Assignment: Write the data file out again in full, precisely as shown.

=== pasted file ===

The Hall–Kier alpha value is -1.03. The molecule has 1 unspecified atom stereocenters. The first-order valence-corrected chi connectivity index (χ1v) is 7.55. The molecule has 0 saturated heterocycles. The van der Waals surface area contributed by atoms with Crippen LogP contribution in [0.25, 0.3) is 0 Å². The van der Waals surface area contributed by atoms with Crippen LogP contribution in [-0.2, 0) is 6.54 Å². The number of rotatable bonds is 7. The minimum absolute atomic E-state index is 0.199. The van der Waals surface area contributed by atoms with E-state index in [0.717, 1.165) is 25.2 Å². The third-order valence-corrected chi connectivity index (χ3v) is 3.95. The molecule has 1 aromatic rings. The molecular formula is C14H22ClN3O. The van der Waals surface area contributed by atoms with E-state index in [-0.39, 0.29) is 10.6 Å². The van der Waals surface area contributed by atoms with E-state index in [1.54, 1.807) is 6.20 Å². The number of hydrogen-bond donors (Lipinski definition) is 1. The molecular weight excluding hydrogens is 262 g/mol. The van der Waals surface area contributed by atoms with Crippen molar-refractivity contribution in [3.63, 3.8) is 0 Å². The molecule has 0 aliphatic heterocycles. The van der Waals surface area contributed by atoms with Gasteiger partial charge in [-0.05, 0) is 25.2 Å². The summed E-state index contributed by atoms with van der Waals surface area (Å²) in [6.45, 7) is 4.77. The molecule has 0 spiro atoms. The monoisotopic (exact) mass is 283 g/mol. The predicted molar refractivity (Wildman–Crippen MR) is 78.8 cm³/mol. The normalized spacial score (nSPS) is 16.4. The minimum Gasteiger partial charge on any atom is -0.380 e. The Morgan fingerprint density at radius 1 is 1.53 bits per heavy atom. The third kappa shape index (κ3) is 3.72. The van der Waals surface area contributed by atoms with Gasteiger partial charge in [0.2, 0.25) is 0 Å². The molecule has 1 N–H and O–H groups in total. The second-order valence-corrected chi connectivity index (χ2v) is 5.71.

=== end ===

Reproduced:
The Hall–Kier alpha value is -1.03. The molecule has 1 unspecified atom stereocenters. The first-order valence-corrected chi connectivity index (χ1v) is 7.55. The molecule has 0 saturated heterocycles. The van der Waals surface area contributed by atoms with Crippen LogP contribution in [0.25, 0.3) is 0 Å². The van der Waals surface area contributed by atoms with Crippen LogP contribution in [-0.2, 0) is 6.54 Å². The number of rotatable bonds is 7. The minimum absolute atomic E-state index is 0.199. The van der Waals surface area contributed by atoms with E-state index in [0.717, 1.165) is 25.2 Å². The third-order valence-corrected chi connectivity index (χ3v) is 3.95. The molecule has 1 aromatic rings. The molecular formula is C14H22ClN3O. The van der Waals surface area contributed by atoms with E-state index in [-0.39, 0.29) is 10.6 Å². The van der Waals surface area contributed by atoms with E-state index in [1.54, 1.807) is 6.20 Å². The number of hydrogen-bond donors (Lipinski definition) is 1. The molecular weight excluding hydrogens is 262 g/mol. The van der Waals surface area contributed by atoms with Crippen molar-refractivity contribution in [3.63, 3.8) is 0 Å². The molecule has 0 aliphatic heterocycles. The van der Waals surface area contributed by atoms with Gasteiger partial charge in [-0.05, 0) is 25.2 Å². The summed E-state index contributed by atoms with van der Waals surface area (Å²) in [6.45, 7) is 4.77. The molecule has 0 spiro atoms. The monoisotopic (exact) mass is 283 g/mol. The predicted molar refractivity (Wildman–Crippen MR) is 78.8 cm³/mol. The normalized spacial score (nSPS) is 16.4. The minimum Gasteiger partial charge on any atom is -0.380 e. The Morgan fingerprint density at radius 1 is 1.53 bits per heavy atom. The third kappa shape index (κ3) is 3.72. The van der Waals surface area contributed by atoms with Gasteiger partial charge in [0.2, 0.25) is 0 Å². The molecule has 1 N–H and O–H groups in total. The second-order valence-corrected chi connectivity index (χ2v) is 5.71.